Art Model, Melissa ©2008 Terrell Neasley

“The man who has no imagination has no wings.”
~Muhammad Ali

One of the long-standing principles to personal financial stability and wealth creation is the notion of “Paying Yourself First.” I like it. It basically speaks to saving money or putting some aside for retirement before you even pay bills or anything else and in doing so, the rest of your business will take care of itself. Developing the habit of paying yourself first is a good discipline that also builds into it the habit of being responsible and taking of everything else as well. Let me give you three good reasons to shoot for yourself, first.

Cultivate the Imagination

I don’t think you will ever be as good as what you can be when you create using the resources of your own imagination. I didn’t say you wouldn’t make as much money. It’s easy to jump on the bandwagon and follow the latest trends in photography. You can make money or get LIKES that way, for sure. A line of potential clients are readily at your door asking you do to something they’ve seen somebody else do because it looks cool. 

The latent possibilities that will net you the greatest fulfillment however will be in those original concepts that you derive from your own imagination. These are the culmination of all your years of training and preparation that come together to mix something new in your reservoir of ideas. My clients have been all the more satisfied when I presented them with alternatives for original content and concepts that better fit their ideals. The more you do it, the better you will be at achieving this goal. Cultivate your imagination. 
Art Model, Melissa ©2009 Terrell Neasley


Time is always of the essence it seems. You get a client gig and the expectation is to produce and render those results now. When do you ever have time to experiment, try new things, or sometimes shoot just to see what happens? You become stagnant when all you do is the same old, same old. You never know where you will find your new treasure. Venture out into new areas and genres of photo and just see what you can do. This doesn’t mean you have to jump into subject matter you hate…just something different. If you don’t like shooting sports, or fashion, then don’t. But you can rent a new lens and play with some macro work. Find a friend who can borrow a light modifier from and play with it in new ways that maybe it was never intended for. Or better yet, see if you can create your OWN lighting. I made my own light wand with red and white light using cathode ray tubes and a battery pack, all attached to a monopod.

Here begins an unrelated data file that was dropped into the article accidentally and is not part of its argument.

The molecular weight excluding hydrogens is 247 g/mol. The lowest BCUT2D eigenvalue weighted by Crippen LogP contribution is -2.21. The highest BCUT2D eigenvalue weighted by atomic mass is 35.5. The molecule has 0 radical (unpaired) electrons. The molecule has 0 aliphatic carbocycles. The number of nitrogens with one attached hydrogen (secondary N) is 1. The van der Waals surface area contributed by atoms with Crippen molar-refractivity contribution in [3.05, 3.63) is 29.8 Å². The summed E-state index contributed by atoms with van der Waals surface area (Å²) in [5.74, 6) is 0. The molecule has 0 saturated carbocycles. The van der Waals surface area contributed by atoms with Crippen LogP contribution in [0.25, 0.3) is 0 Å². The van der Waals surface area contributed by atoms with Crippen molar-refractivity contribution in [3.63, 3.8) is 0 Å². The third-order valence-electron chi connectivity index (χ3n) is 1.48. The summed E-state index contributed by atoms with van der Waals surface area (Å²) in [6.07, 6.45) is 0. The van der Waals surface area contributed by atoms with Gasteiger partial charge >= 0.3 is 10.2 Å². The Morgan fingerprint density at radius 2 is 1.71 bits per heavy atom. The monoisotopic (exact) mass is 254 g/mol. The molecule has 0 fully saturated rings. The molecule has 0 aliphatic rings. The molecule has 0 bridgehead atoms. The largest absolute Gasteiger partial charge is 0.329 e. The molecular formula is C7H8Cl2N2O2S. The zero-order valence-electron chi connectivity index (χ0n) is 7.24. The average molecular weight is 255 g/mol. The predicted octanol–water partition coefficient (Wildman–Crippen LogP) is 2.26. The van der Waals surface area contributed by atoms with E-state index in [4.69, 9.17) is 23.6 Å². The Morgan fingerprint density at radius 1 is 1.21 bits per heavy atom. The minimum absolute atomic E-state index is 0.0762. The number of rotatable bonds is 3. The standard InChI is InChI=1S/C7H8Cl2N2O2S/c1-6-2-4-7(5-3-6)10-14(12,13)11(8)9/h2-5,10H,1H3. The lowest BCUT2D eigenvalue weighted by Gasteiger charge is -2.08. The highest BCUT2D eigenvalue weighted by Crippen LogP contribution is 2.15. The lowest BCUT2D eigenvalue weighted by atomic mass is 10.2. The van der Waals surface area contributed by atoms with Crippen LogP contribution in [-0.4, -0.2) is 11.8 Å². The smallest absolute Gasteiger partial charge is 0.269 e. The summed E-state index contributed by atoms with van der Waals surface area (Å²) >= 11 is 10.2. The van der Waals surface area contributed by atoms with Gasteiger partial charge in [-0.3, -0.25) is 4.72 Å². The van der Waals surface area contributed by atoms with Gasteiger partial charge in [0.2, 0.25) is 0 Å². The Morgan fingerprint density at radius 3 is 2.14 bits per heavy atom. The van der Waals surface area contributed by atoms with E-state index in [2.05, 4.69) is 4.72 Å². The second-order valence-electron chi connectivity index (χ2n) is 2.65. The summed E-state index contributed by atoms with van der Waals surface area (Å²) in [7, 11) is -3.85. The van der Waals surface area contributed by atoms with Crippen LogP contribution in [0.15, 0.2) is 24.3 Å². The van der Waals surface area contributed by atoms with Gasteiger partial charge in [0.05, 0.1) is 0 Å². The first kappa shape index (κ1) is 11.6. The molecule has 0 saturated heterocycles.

These are things you can bring back to the table when you are in negotiations with a client and he or she’s looking for that new “fresh” look! That thing that no one else has. Something they’ve never seen before. But more importantly, think about the sense of fulfillment that you’ll garner when you surprise even yourself by discovering that new thing almost by accident. Odds are, you will not make these discoveries shooting for someone else. No one can push your imagination like YOU can. Slow things down by limiting yourself to 50 shots or less. Shoot from a single focal length like a 50mm prime. Change your angles and shoot from either a high or low perspective. Regardless, change it up. Work outside the norm and the comfortable. Experiment!

Art Model, Melissa ©2009 Terrell Neasley
“I saw the angel in the marble and carved until I set him free.”

Counter the Effects of Burnout

Don’t lie to yourself. You get tired of working for someone else, sometimes don’t you. Ever want to just escape photography all together… even just for a little while. Personally, I don’t understand it but I know in other jobs I’ve had, sometimes you just need a break. In photo, that should never happen but I can see how it might come to pass. You spend all your time shooting for others that you simply get burned out. This is less likely to come about if you spend sufficient amount of time shooting for yourself. Make your own work the priority over shooting for someone else. Pay yourself first. Shoot for yourself first. Much like they tell you in the airline safety message, in the event of a decrease in cabin pressure, put your own mask on first BEFORE you help someone else.

Art Model, Melissa posing for figure drawing session ©2009 Terrell Neasley

Keep yourself healthy and in good shape and do the same for your photographic mind. Keep it sharp and exercised with new activities and fresh ideas. You, therein serve yourself AND your clients by staying fresh. You’ll definitely be able to see better when your mind is renewed on a continuous basis. Mental fatigue is murder to the mind of a creative. Stave off that fatigue by doing your own projects. I could as easily add a fourth good reason: PROFITS! The better you get a feel for the industry, your trade, and your capabilities the better you know how to create your own projects and then market them via social media to your own benefit. This can be work that you eventually sell, or use it as an opportunity to showcase your wares. Either way, you can make money if that is something that is important to you. In any case your limits are self-imposed. Lack of gear does not create a ceiling for you. Its not the absence of promotion of exposure that shackle your ability to grow. You are bound to this world today by gravity, but it is your imagination that allows you to reach escape velocity and venture to the stars.